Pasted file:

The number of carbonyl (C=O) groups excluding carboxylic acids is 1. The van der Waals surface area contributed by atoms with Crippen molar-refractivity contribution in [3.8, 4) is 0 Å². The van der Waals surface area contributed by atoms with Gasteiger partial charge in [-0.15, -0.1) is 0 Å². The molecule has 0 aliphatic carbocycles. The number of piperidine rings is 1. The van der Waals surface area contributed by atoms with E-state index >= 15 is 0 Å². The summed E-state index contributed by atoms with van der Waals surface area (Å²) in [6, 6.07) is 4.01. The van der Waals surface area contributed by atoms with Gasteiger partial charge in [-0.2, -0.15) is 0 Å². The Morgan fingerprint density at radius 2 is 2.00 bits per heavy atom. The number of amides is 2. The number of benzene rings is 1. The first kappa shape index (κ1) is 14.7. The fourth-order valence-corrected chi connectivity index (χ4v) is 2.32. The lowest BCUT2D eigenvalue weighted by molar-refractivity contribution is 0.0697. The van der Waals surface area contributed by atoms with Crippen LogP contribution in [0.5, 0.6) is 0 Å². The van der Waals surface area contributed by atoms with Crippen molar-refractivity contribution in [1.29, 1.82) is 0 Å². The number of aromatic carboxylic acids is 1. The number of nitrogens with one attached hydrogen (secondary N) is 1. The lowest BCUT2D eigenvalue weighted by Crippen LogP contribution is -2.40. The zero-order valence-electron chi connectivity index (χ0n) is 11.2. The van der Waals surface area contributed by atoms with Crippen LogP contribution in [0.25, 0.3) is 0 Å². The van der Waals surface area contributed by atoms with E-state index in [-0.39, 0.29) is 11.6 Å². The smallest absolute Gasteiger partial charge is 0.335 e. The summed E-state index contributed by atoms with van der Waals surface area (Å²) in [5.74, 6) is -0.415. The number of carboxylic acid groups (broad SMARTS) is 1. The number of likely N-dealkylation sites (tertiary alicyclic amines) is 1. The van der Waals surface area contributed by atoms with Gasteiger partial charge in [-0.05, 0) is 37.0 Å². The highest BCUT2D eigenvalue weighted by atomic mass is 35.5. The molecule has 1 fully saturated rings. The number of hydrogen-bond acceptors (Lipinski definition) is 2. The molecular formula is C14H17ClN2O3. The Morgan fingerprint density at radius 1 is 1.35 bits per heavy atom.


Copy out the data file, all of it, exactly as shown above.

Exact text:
The number of carbonyl (C=O) groups excluding carboxylic acids is 1. The van der Waals surface area contributed by atoms with Crippen molar-refractivity contribution in [3.8, 4) is 0 Å². The van der Waals surface area contributed by atoms with Gasteiger partial charge in [-0.15, -0.1) is 0 Å². The molecule has 0 aliphatic carbocycles. The number of piperidine rings is 1. The van der Waals surface area contributed by atoms with E-state index >= 15 is 0 Å². The summed E-state index contributed by atoms with van der Waals surface area (Å²) in [6, 6.07) is 4.01. The van der Waals surface area contributed by atoms with Gasteiger partial charge in [-0.2, -0.15) is 0 Å². The Morgan fingerprint density at radius 2 is 2.00 bits per heavy atom. The number of amides is 2. The number of benzene rings is 1. The first kappa shape index (κ1) is 14.7. The fourth-order valence-corrected chi connectivity index (χ4v) is 2.32. The lowest BCUT2D eigenvalue weighted by molar-refractivity contribution is 0.0697. The van der Waals surface area contributed by atoms with Crippen LogP contribution in [0.5, 0.6) is 0 Å². The van der Waals surface area contributed by atoms with Crippen molar-refractivity contribution in [1.29, 1.82) is 0 Å². The number of aromatic carboxylic acids is 1. The number of nitrogens with one attached hydrogen (secondary N) is 1. The lowest BCUT2D eigenvalue weighted by Crippen LogP contribution is -2.40. The zero-order valence-electron chi connectivity index (χ0n) is 11.2. The van der Waals surface area contributed by atoms with Crippen LogP contribution in [0.25, 0.3) is 0 Å². The van der Waals surface area contributed by atoms with E-state index in [-0.39, 0.29) is 11.6 Å². The smallest absolute Gasteiger partial charge is 0.335 e. The summed E-state index contributed by atoms with van der Waals surface area (Å²) in [5.74, 6) is -0.415. The number of carboxylic acid groups (broad SMARTS) is 1. The number of likely N-dealkylation sites (tertiary alicyclic amines) is 1. The van der Waals surface area contributed by atoms with Gasteiger partial charge in [-0.05, 0) is 37.0 Å². The highest BCUT2D eigenvalue weighted by atomic mass is 35.5. The molecule has 1 fully saturated rings. The number of hydrogen-bond acceptors (Lipinski definition) is 2. The molecular formula is C14H17ClN2O3. The Morgan fingerprint density at radius 1 is 1.35 bits per heavy atom.